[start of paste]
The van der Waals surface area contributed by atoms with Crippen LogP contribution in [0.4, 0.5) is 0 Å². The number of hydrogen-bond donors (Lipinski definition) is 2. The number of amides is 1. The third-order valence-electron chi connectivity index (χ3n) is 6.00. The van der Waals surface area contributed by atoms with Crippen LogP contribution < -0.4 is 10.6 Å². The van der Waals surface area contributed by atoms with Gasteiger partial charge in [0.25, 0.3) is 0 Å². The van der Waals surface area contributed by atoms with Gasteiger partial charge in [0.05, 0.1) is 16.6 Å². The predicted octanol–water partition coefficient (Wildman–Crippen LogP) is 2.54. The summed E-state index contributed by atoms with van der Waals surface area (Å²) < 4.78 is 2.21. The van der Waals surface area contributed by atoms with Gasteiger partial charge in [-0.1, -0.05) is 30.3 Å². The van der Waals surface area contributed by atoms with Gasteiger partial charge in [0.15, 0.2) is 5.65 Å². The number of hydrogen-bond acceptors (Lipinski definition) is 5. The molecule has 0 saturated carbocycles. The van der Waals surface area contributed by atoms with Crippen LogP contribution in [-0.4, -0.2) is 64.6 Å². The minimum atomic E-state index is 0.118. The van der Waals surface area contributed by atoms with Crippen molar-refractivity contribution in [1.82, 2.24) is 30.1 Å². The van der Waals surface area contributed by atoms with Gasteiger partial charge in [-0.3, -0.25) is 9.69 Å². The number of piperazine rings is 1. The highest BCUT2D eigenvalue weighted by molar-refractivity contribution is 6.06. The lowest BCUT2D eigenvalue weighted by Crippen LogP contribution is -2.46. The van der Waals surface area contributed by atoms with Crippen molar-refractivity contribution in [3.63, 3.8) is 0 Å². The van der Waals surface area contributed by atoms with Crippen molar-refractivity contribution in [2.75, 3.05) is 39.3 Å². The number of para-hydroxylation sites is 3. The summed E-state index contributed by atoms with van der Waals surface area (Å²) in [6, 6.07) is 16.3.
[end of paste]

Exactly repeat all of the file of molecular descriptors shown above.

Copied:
The van der Waals surface area contributed by atoms with Crippen LogP contribution in [0.4, 0.5) is 0 Å². The number of hydrogen-bond donors (Lipinski definition) is 2. The number of amides is 1. The third-order valence-electron chi connectivity index (χ3n) is 6.00. The van der Waals surface area contributed by atoms with Crippen LogP contribution < -0.4 is 10.6 Å². The van der Waals surface area contributed by atoms with Gasteiger partial charge in [0.25, 0.3) is 0 Å². The van der Waals surface area contributed by atoms with Gasteiger partial charge in [0.05, 0.1) is 16.6 Å². The predicted octanol–water partition coefficient (Wildman–Crippen LogP) is 2.54. The summed E-state index contributed by atoms with van der Waals surface area (Å²) < 4.78 is 2.21. The van der Waals surface area contributed by atoms with Gasteiger partial charge in [-0.1, -0.05) is 30.3 Å². The van der Waals surface area contributed by atoms with Gasteiger partial charge in [0.15, 0.2) is 5.65 Å². The number of hydrogen-bond acceptors (Lipinski definition) is 5. The molecule has 0 saturated carbocycles. The van der Waals surface area contributed by atoms with Crippen LogP contribution in [-0.4, -0.2) is 64.6 Å². The minimum atomic E-state index is 0.118. The van der Waals surface area contributed by atoms with Crippen molar-refractivity contribution in [1.82, 2.24) is 30.1 Å². The van der Waals surface area contributed by atoms with Gasteiger partial charge in [-0.3, -0.25) is 9.69 Å². The number of piperazine rings is 1. The highest BCUT2D eigenvalue weighted by molar-refractivity contribution is 6.06. The lowest BCUT2D eigenvalue weighted by Crippen LogP contribution is -2.46. The van der Waals surface area contributed by atoms with Crippen molar-refractivity contribution in [3.63, 3.8) is 0 Å². The van der Waals surface area contributed by atoms with Crippen molar-refractivity contribution in [2.75, 3.05) is 39.3 Å². The number of para-hydroxylation sites is 3. The summed E-state index contributed by atoms with van der Waals surface area (Å²) in [6, 6.07) is 16.3.